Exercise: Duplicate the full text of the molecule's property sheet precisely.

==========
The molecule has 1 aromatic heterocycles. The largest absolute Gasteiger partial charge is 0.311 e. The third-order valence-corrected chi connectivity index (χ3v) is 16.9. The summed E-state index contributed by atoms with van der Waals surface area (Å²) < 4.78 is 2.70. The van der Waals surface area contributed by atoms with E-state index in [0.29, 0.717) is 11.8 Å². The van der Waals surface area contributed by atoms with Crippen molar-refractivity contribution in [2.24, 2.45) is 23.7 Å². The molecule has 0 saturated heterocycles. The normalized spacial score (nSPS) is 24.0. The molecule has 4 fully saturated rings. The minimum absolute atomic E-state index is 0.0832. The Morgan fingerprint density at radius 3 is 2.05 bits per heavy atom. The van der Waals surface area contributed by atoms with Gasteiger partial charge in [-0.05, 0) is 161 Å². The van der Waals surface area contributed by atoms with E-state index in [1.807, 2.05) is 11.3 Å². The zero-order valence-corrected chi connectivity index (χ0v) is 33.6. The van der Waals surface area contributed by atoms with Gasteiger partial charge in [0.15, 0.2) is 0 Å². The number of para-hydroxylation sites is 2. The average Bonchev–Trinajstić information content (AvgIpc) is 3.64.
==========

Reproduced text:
The molecule has 1 aromatic heterocycles. The largest absolute Gasteiger partial charge is 0.311 e. The third-order valence-corrected chi connectivity index (χ3v) is 16.9. The summed E-state index contributed by atoms with van der Waals surface area (Å²) < 4.78 is 2.70. The van der Waals surface area contributed by atoms with E-state index in [0.29, 0.717) is 11.8 Å². The van der Waals surface area contributed by atoms with Crippen molar-refractivity contribution in [2.24, 2.45) is 23.7 Å². The molecule has 0 saturated heterocycles. The normalized spacial score (nSPS) is 24.0. The molecule has 4 fully saturated rings. The minimum absolute atomic E-state index is 0.0832. The Morgan fingerprint density at radius 3 is 2.05 bits per heavy atom. The van der Waals surface area contributed by atoms with Gasteiger partial charge in [-0.05, 0) is 161 Å². The van der Waals surface area contributed by atoms with E-state index in [1.807, 2.05) is 11.3 Å². The zero-order valence-corrected chi connectivity index (χ0v) is 33.6. The van der Waals surface area contributed by atoms with Gasteiger partial charge in [0.15, 0.2) is 0 Å². The number of para-hydroxylation sites is 2. The average Bonchev–Trinajstić information content (AvgIpc) is 3.64.